How to Prepare for a Skype Interview
09.22.16 | Job Search & Career | Rachel Freedenberg, Senior Executive Sales Consultant at Treeline, Incorporated
You finally landed an interview with your dream job. Congrats! The only problem – they have requested a Skype/Video Interview and you have never done one before.
Perhaps it is a first round interview for a local company who wants to see how you present, or a final interview with the VP of Sales who is based remotely. A Skype interview can save a company from investing time and money throughout the interview process. It can also help companies who are expanding into new markets, or have remote employees.
A Skype interview can come along at any stage in the interview process, so it’s critical to be prepared and know how to ace the interview. Ready. Set. Skype.
When I say prep, I’m not talking about who you are speaking to, what the company does, and what the role is (but if you need advice on that too, check out How To Prepare For A Sales Job Interview). I am referring to the nature of technology to all of a sudden go haywire and leave you frazzled, with a bad or no connection at the time of the interview.
- Set-up an account – register with Skype, download the app, and create a professional profile. JennyDogLover1991 may seem like a good way to add color to your interview, but we recommend a clean and professional user name, ie. Jane.Doe19.
- Set-up the room – most of us are not lucky enough to have a home office, so you may have to make do with your kitchen table or dorm room, which is fine. What you do need to do is eliminate clutter and background noise. Take a look at the ‘frame’ your face will be in. It should be clean, well-lit, and free of distractions (so no dirty dishes or laundry in the background).
- Test – Check out your camera and microphone to make sure everything is in good working condition. You don’t want to sound muffled or have feedback coming from your microphone. You also want to make sure your camera is positioned so you have no glare on your face and it is in a position preferably above/below your monitor.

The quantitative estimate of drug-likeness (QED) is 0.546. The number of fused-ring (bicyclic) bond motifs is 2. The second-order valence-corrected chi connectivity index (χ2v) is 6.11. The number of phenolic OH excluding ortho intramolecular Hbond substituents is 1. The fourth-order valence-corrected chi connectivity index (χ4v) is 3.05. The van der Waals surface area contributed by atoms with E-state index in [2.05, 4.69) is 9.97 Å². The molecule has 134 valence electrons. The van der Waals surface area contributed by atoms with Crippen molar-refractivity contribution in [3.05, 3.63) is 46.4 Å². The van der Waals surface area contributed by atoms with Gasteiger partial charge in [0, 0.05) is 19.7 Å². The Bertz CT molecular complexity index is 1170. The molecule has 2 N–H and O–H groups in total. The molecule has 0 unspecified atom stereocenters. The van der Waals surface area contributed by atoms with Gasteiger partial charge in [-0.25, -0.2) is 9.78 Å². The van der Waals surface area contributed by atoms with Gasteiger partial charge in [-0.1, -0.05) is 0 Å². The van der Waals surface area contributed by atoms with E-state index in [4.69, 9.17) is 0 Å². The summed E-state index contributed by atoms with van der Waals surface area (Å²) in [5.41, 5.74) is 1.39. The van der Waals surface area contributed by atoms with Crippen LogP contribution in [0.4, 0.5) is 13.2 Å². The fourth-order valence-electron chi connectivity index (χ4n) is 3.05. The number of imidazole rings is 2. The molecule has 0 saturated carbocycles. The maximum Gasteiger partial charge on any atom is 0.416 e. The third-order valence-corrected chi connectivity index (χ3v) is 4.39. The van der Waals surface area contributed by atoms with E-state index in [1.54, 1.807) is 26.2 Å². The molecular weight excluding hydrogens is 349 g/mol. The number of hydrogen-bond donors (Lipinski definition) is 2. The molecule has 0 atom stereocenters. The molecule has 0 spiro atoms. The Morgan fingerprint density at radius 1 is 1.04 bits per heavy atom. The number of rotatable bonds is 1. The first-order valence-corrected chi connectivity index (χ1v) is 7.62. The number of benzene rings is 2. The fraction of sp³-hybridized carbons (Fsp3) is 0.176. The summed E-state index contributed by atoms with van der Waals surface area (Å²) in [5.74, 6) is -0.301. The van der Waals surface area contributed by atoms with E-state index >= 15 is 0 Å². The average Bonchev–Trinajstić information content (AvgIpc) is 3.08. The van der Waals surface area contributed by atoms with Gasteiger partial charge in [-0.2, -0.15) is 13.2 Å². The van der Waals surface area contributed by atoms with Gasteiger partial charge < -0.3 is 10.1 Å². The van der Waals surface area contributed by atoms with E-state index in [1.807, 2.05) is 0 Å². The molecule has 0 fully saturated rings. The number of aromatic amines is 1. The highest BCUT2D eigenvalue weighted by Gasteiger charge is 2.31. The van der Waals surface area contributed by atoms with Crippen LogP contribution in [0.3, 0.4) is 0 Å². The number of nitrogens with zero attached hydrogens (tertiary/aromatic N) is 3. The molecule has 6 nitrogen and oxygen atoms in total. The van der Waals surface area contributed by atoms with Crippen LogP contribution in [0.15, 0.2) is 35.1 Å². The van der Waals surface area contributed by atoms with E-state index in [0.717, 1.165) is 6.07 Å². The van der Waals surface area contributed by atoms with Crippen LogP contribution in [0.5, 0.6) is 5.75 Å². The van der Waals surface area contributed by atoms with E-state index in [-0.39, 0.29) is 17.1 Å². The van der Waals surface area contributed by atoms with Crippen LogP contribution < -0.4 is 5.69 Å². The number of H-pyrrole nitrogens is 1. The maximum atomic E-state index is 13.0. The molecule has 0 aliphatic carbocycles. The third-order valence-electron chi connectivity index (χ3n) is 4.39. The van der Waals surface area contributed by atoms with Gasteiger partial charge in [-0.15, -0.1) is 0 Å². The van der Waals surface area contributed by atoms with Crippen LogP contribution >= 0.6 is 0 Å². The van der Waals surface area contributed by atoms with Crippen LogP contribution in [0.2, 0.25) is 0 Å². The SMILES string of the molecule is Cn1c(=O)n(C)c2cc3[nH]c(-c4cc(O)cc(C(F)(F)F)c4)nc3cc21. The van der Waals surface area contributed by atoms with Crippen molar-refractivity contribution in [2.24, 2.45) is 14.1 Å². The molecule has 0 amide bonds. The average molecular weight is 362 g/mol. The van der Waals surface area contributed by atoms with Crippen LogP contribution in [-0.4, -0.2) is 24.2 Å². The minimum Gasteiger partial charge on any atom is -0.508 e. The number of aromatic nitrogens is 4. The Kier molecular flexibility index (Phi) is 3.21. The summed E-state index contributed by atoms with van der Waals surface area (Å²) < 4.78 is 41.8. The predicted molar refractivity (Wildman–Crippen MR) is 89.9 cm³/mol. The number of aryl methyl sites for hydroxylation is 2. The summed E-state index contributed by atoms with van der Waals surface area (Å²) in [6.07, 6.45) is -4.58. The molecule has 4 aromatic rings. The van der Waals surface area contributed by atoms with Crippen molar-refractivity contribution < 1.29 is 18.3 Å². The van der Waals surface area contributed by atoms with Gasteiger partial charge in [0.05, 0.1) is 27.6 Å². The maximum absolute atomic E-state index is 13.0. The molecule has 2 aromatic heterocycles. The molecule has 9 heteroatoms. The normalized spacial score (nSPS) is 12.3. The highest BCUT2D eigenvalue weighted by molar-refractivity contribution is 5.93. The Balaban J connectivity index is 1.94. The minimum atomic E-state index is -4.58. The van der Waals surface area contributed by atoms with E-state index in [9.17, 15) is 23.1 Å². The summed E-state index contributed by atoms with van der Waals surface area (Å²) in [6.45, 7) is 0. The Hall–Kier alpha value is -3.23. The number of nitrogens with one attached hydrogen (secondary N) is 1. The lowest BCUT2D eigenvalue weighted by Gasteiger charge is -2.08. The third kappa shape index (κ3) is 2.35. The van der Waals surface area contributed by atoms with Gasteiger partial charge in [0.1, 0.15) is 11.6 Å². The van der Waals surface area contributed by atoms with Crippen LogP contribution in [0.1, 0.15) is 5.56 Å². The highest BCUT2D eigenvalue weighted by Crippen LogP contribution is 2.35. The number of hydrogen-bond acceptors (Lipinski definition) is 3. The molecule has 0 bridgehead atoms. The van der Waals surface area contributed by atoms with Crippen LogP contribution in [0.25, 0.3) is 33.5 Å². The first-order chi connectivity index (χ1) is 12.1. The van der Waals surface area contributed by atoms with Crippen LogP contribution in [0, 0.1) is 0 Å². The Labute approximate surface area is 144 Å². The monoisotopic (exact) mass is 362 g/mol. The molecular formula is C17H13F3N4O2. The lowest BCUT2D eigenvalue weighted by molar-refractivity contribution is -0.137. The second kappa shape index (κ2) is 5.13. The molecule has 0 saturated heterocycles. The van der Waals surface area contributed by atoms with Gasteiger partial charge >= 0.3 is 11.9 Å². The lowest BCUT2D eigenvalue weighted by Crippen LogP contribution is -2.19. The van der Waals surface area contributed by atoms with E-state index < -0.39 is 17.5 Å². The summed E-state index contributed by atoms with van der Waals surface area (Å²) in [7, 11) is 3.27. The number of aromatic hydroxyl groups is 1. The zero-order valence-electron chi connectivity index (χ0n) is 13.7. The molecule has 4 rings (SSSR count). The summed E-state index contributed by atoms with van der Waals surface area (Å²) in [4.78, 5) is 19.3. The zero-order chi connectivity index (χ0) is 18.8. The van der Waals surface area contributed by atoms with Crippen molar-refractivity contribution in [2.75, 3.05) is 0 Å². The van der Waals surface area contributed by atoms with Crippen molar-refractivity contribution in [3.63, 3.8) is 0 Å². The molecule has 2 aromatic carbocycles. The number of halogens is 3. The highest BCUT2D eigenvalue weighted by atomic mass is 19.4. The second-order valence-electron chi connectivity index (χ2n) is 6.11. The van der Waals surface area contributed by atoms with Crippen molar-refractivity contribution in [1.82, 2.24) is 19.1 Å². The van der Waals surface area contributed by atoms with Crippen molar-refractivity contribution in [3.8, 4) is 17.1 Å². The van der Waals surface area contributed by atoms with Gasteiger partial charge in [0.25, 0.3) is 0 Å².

- Rehearse – Ask a friend or family member to run through some test questions with you to get prepared. It is not enough to just do a ‘test-call’ to make sure your equipment is working. You will be presenting and interviewing over a screen so you want to feel as comfortable and prepared as possible, especially if this is your first time.
- Practice talking to the screen – We all have a bit of narcissism that draws us to look at ourselves on screen, instead of the camera. You want to make sure you are making eye contact with the camera, this will ensure you are making eye contact with your interviewer.
- Dress for success – Just because you could wear sweatpants (no one will see right?), you should still refrain. What if the camera goes out and you have to get-up to fix it and they see your shirt and tie is tucked into a pair of drawstring sweatpants? Or maybe you’ll be working remotely you think “I won’t have to dress up for the job, why should I for the interview?” – Wrong. Dress for success, even casual work environments expect a collared-shirt/blouse for the interview even if you will not be wearing one on a daily basis.
Skype: Greet/Body Language/Close
- The greet – Normally, you are situated in a waiting room, the interviewer comes out and you shake hands before being led into a conference room, giving you ample time for small-chat and rapport building… but how do you do that virtually? Start the conversation with a warm welcome and smile and then start chatting. Letting them know that this is your first Skype interview can help break the ice, or simply discuss their weekend or the weather where they are. When they’re ready they will take control of the conversation.
- Stay present – Body language is key (remember 90% of communication is non-verbal). You want to listen, lean-in and make sure you are checking-in with either a head nod or ‘mhm’ from time-to-time. Also make sure all other programs are closed down and the sound turned off. In the same way you do not want your cell-phone going off in an in-person interview, you do not want your mail-client or chat program to pop-up and distracting you. Did I already mention eye-contact? It’s still important!
- Close the call – Keep time in mind. If you are scheduled for a 30-minute interview, and you realize you’re about 2-minutes away, start to close the interviewer just as you normally would. Because this is virtual – they may have calls scheduled back-to-back so you not only want to be mindful of their time, but you also want to get the close in. Not sure how to close an interview? – Check out This Is Why I Didn’t Hire You so you don’t make any of these vital mistakes on your Skype call.
Even with all this advanced preparation things can still go wrong. Handle any malfunctions with as much grace as possible, if you have to re-dial or adjust the camera settings, do so. Not only will this keep the interview moving along smoothly, but it will also show the interviewer how you react under pressure.
Don’t forget to send your thank you email after the interview.